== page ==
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Asian Shares Mixed Ahead Of OPEC Meeting

asianmarkets 112514 22jun18

Asian stocks ended mixed on Friday as worries about a potential trade war persisted and investors waited for the outcome of the OPEC meeting.

Chinese shares rose but posted their worst weekly loss since early February on worries over a continuing trade dispute with the U.S. The benchmark Shanghai Composite Index rose 14.14 points or 0.459 percent to 2.889.95 but ended the week down about 4 percent.

Trade worries lingered after Chinese Commerce Ministry spokesman Gao Feng accused the U.S. of using bullying tactics and blackmail in threatening to impose tariffs on hundreds of billions of dollars of Chinese imports.

Separately, U.S. Commerce Secretary Wilbur Ross said on Thursday the end goal of the trade negotiations is to reduce high trade barriers and tariffs for U.S. firms.

Hong Kong's Hang Seng Index edged up 42.65 points or 0.2 percent to 29,338.70. Hong Kong's consumer price inflation climbed an annual 2.1 percent in May, faster than the 1.9 percent rise seen in April, data from the Census and Statistics Department showed.

Meanwhile, Japanese shares fell as a firmer yen and tariff concerns pulled down automakers. The Nikkei 225 Index lost 176.21 points or 0.8 percent to finish at 22,516.83, while the broader Topix Index closed 0.3 percent lower at 1,744.83.

Honda Motor gave up 2 percent and Toyota shed 2.7 percent after German automaker Daimler issued a profit warning, citing the escalating trade spat between the U.S. and China.

Shipping firms Mitsui OSK Lines and Kawasaki Kisen fell around 1 percent each on worries that a trade war may hurt the global economy.

On the data front, Japanese consumer price inflation rose by 0.7 percent year-on-year in May, government data indicated, matching expectations.

Australian markets fell modestly even as banks climbed after ANZ doubled its share buyback program. The benchmark S&P/ASX 200 Index dipped 6.90 points or 0.1 percent to 6,225.20 after finishing almost one percent higher the previous day. The broader All Ordinaries Index eased 0.2 percent to close at 6,322.10.

ANZ rallied 2.9 percent after doubling its share buyback program to A$3 billion. The other three banks rose over 1 percent each on a weaker Aussie dollar.

On the other hand, mining and energy stocks closed broadly lower, with BHP Billiton, Rio Tinto, Woodside Petroleum, Origin Energy and Santos losing 1-3 percent.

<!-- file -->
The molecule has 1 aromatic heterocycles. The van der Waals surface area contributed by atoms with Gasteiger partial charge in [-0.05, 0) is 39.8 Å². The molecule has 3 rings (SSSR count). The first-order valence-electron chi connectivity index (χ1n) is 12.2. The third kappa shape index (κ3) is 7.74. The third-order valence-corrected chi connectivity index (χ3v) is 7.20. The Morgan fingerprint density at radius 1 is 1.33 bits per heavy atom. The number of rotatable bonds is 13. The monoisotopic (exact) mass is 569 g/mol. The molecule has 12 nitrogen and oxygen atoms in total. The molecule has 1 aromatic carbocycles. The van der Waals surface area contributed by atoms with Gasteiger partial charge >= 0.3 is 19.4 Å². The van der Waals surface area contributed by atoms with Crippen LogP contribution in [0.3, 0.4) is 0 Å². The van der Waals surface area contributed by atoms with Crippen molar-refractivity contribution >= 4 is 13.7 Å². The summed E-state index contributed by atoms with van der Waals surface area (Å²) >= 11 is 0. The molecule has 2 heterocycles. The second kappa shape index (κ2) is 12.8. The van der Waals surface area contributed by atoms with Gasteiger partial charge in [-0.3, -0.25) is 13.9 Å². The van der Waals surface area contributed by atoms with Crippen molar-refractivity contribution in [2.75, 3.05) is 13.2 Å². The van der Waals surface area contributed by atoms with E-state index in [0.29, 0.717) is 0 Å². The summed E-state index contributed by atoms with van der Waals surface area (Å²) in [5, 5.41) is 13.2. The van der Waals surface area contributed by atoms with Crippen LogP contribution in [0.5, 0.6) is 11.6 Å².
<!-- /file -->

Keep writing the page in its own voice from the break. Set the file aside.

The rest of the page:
Telecom giant Telstra dropped 1.5 percent to extend losses from the previous session after announcing its plan to cut 8,000 jobs.

Outdoor advertising company APN Outdoor Group declined 2.4 percent as it raised its takeover bid for rival Here, There & Everywhere's Ashdel advertising unit to A$540 million from an initial A$500 million.

South Korea's Kospi average climbed 19.39 points or 0.8 percent to finish at 2,357.22 amid buying by foreign investors after Fitch Ratings maintained the country's sovereign rating at 'AA-' with a 'stable' outlook. Utility Kepco soared 6.1 percent and automaker Hyundai Motor rallied 2.4 percent.

New Zealand shares finished marginally higher with a2 Milk and Fletcher Building leading declines.

The Taiwan Weighted dropped 0.4 percent after the country's central bank kept its key interest rates unchanged for the eighth quarterly meeting in a row.

India's Sensex was moving up 0.3 percent and Malaysia's KLSE Composite was rising 0.4 percent while Indonesia's Jakarta Composite index was declining 0.2 percent and Singapore's Straits Times index was down 0.3 percent.

U.S. stocks fell overnight as oil prices slid and worries over U.S.-China trade spat kept investors nervous. Media reports suggesting that China could hit back at U.S. firms listed on the Dow Jones Industrial Average also weighed on markets.

The Dow dropped 0.8 percent to extend its losing streak to the eighth straight session and the tech-heavy Nasdaq Composite fell 0.9 percent from a record closing high set the previous day while the S&P 500 shed 0.6 percent.

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